New Penny-Per-Stream Royalty Bill Proposed to Congress

Musicians may soon get a long-awaited raise at the expense of streaming services.

In an effort led by representatives Rashida Tlaib and Jamaal Bowman, the United Musicians and Allied Workers (UMAW) have proposed the Living Wage for Musicians Act to Congress. The bill would help ensure that artists are able to build a successful career in the tumultuous age of digital music streaming, according to its authors.

“Streaming has changed the music industry, but it’s leaving countless artists struggling to make ends meet behind,” Tlaib said in a statement. “It’s only right that the people who create the music we love get their fair share, so that they can thrive, not just survive.”

It’s important to note that this is an additional royalty on top of artists’ current royalties. The new royalty would be paid directly to artists, bypassing the tortuous, multi-level corporate filter every penny of streaming revenue goes through.

Platform subscription fees and a 10% levy on non-subscription revenue would fund these royalties, ensuring that artists receive a minimum of one penny per stream, a rate that is significantly higher than what streaming services currently pay. The royalties would be paid out through a central fund and would be subject to an eventual cap on the amount of profit per month.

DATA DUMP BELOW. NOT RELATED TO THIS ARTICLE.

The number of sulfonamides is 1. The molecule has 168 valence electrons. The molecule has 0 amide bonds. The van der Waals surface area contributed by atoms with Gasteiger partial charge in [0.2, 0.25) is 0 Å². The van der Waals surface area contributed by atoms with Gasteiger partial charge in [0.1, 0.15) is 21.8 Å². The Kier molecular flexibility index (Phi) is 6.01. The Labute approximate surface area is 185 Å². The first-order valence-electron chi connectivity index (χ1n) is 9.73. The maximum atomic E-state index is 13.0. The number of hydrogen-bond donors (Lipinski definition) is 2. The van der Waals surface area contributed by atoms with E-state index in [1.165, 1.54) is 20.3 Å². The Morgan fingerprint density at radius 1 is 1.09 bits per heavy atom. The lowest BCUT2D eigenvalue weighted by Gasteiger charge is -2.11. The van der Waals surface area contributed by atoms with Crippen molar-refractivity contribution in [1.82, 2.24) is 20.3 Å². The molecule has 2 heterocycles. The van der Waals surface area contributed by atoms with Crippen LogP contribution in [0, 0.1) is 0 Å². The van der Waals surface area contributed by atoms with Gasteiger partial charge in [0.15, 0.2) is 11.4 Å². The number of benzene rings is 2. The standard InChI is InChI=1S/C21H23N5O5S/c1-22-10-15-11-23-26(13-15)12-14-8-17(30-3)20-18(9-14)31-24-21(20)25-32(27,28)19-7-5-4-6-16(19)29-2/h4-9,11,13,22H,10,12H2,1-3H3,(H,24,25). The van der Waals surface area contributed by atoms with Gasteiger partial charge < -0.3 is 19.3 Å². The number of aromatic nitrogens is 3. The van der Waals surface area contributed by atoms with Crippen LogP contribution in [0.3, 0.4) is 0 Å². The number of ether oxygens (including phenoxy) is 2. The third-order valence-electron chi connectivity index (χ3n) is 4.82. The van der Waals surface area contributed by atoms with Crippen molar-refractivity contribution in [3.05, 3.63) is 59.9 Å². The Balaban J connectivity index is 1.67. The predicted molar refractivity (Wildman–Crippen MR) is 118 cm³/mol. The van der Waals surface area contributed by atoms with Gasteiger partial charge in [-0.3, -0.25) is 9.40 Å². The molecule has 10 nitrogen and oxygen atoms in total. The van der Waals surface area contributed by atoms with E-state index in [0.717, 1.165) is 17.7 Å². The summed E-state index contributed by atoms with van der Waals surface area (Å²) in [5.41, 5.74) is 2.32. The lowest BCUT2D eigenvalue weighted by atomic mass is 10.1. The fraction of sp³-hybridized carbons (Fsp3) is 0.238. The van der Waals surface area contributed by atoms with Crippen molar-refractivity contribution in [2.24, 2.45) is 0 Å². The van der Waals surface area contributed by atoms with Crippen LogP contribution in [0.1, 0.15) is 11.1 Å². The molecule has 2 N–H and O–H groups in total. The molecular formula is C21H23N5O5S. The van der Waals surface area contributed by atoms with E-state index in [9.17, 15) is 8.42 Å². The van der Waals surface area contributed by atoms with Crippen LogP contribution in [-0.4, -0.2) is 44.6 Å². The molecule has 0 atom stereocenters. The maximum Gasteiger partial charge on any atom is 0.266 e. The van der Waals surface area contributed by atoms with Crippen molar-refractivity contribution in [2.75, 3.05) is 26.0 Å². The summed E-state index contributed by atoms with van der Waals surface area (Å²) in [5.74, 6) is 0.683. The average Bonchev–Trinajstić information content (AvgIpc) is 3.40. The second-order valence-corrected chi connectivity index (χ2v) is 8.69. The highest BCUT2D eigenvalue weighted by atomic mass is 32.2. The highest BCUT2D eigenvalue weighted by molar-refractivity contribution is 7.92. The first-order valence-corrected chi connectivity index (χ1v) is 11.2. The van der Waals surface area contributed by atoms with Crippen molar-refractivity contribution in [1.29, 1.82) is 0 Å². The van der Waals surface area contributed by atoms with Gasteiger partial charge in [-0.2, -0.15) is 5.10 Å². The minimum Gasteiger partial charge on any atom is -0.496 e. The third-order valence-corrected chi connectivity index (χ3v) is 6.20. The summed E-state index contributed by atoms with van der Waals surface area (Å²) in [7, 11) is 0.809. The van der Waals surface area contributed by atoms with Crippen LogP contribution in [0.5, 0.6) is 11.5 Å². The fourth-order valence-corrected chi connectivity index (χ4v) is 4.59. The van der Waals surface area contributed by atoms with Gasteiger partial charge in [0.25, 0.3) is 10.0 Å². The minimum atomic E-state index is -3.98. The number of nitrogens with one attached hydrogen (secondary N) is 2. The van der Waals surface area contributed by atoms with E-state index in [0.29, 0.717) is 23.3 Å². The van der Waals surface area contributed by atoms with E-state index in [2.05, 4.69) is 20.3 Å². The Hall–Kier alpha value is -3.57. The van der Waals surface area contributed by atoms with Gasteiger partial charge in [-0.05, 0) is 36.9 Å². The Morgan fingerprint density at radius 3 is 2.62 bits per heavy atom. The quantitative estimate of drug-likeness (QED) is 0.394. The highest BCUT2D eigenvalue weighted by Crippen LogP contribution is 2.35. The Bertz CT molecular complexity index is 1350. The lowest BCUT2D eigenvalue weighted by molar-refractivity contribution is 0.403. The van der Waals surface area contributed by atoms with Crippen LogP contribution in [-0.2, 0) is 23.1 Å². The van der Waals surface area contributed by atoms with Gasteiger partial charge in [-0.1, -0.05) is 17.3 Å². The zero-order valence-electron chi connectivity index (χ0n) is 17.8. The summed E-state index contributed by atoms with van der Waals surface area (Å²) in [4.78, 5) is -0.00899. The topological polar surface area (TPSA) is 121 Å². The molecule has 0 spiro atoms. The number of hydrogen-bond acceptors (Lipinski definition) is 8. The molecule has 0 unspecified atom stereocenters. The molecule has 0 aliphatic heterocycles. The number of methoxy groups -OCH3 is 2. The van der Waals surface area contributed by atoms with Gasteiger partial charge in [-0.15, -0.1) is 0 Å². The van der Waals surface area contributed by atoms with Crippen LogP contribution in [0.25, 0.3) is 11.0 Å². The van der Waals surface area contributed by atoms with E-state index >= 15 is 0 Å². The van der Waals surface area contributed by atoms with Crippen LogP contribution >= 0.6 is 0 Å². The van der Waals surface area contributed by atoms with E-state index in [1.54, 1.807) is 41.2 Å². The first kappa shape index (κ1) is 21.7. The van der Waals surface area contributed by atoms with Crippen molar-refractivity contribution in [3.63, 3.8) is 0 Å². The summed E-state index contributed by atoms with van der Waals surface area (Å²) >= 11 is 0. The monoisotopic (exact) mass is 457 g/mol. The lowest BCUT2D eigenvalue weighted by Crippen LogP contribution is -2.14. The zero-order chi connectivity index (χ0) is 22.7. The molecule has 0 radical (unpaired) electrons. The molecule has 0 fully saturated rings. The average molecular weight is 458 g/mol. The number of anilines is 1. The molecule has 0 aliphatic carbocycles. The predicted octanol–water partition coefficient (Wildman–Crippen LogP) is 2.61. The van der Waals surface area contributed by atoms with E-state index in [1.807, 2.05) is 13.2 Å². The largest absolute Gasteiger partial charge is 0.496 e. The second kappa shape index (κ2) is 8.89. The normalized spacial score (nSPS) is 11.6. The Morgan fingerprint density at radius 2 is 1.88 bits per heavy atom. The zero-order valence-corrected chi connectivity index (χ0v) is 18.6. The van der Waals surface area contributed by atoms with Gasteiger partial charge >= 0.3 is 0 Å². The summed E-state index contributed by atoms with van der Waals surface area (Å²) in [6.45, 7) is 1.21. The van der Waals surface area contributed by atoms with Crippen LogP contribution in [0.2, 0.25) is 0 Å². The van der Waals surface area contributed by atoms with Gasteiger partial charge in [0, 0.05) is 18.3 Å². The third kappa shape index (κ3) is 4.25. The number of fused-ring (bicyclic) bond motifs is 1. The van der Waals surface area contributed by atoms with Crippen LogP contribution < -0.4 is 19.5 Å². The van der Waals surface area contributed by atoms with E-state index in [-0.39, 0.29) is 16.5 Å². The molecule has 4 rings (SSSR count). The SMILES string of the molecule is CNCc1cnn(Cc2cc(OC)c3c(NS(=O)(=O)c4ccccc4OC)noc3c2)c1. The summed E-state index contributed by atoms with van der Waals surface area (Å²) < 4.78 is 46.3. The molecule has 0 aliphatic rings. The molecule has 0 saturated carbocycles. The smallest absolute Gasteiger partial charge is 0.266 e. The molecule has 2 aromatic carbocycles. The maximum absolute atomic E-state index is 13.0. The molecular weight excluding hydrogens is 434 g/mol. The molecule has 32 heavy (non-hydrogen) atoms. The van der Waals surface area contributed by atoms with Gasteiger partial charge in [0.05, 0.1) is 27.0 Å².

UMAW have also launched a petition in support of the bill, asking for musicians, music professionals, advocacy groups and independent labels to pledge support.

“There is a lot of talk in the industry about how to ‘fix’ streaming – but the streaming platforms and major labels have already had their say for more than a decade, and they have failed musicians,” UMAW organizer and musician Damon Krukowski said in a statement. “The Living Wage for Musicians Act presents a new, artist-centered solution to make streaming work for the many and not just the few. We need to return value to recordings by injecting more money into the system, and we need to pay artists and musicians directly for streaming their work.”

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